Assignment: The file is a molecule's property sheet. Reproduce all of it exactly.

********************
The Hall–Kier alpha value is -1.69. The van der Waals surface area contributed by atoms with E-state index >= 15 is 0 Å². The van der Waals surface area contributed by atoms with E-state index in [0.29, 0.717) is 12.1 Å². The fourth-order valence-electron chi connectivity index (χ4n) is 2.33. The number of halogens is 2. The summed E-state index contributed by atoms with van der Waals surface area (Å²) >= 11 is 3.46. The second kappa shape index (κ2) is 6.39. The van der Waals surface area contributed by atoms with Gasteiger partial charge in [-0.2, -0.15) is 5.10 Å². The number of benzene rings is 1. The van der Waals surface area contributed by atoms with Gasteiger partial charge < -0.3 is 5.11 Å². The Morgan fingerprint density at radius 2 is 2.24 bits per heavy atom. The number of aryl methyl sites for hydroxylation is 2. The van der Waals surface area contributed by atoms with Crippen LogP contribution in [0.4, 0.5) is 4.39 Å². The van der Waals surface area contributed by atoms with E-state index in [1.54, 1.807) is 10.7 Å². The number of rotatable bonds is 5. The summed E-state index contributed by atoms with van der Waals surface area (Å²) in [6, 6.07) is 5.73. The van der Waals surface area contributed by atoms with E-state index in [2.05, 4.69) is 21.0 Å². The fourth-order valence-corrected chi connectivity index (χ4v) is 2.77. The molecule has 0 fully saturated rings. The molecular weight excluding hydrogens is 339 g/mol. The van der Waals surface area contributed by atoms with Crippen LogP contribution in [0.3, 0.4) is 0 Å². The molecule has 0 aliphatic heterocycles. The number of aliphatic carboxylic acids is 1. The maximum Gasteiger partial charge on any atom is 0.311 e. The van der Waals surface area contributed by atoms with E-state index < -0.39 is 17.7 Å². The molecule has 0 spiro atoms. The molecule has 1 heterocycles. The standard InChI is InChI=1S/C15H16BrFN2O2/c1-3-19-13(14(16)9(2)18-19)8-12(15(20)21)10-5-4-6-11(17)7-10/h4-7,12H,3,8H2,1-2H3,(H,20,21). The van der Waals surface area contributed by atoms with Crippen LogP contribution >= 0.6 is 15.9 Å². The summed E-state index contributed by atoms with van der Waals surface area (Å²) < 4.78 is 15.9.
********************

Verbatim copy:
The Hall–Kier alpha value is -1.69. The van der Waals surface area contributed by atoms with E-state index >= 15 is 0 Å². The van der Waals surface area contributed by atoms with E-state index in [0.29, 0.717) is 12.1 Å². The fourth-order valence-electron chi connectivity index (χ4n) is 2.33. The number of halogens is 2. The summed E-state index contributed by atoms with van der Waals surface area (Å²) >= 11 is 3.46. The second kappa shape index (κ2) is 6.39. The van der Waals surface area contributed by atoms with Gasteiger partial charge in [-0.2, -0.15) is 5.10 Å². The number of benzene rings is 1. The van der Waals surface area contributed by atoms with Gasteiger partial charge < -0.3 is 5.11 Å². The Morgan fingerprint density at radius 2 is 2.24 bits per heavy atom. The number of aryl methyl sites for hydroxylation is 2. The van der Waals surface area contributed by atoms with Crippen LogP contribution in [0.4, 0.5) is 4.39 Å². The van der Waals surface area contributed by atoms with E-state index in [1.54, 1.807) is 10.7 Å². The number of rotatable bonds is 5. The summed E-state index contributed by atoms with van der Waals surface area (Å²) in [6, 6.07) is 5.73. The van der Waals surface area contributed by atoms with E-state index in [2.05, 4.69) is 21.0 Å². The fourth-order valence-corrected chi connectivity index (χ4v) is 2.77. The molecule has 0 fully saturated rings. The molecular weight excluding hydrogens is 339 g/mol. The van der Waals surface area contributed by atoms with Crippen LogP contribution in [0.3, 0.4) is 0 Å². The molecule has 0 aliphatic heterocycles. The number of aliphatic carboxylic acids is 1. The maximum Gasteiger partial charge on any atom is 0.311 e. The van der Waals surface area contributed by atoms with E-state index < -0.39 is 17.7 Å². The molecule has 0 spiro atoms. The molecule has 1 heterocycles. The standard InChI is InChI=1S/C15H16BrFN2O2/c1-3-19-13(14(16)9(2)18-19)8-12(15(20)21)10-5-4-6-11(17)7-10/h4-7,12H,3,8H2,1-2H3,(H,20,21). The van der Waals surface area contributed by atoms with Crippen LogP contribution >= 0.6 is 15.9 Å². The summed E-state index contributed by atoms with van der Waals surface area (Å²) < 4.78 is 15.9.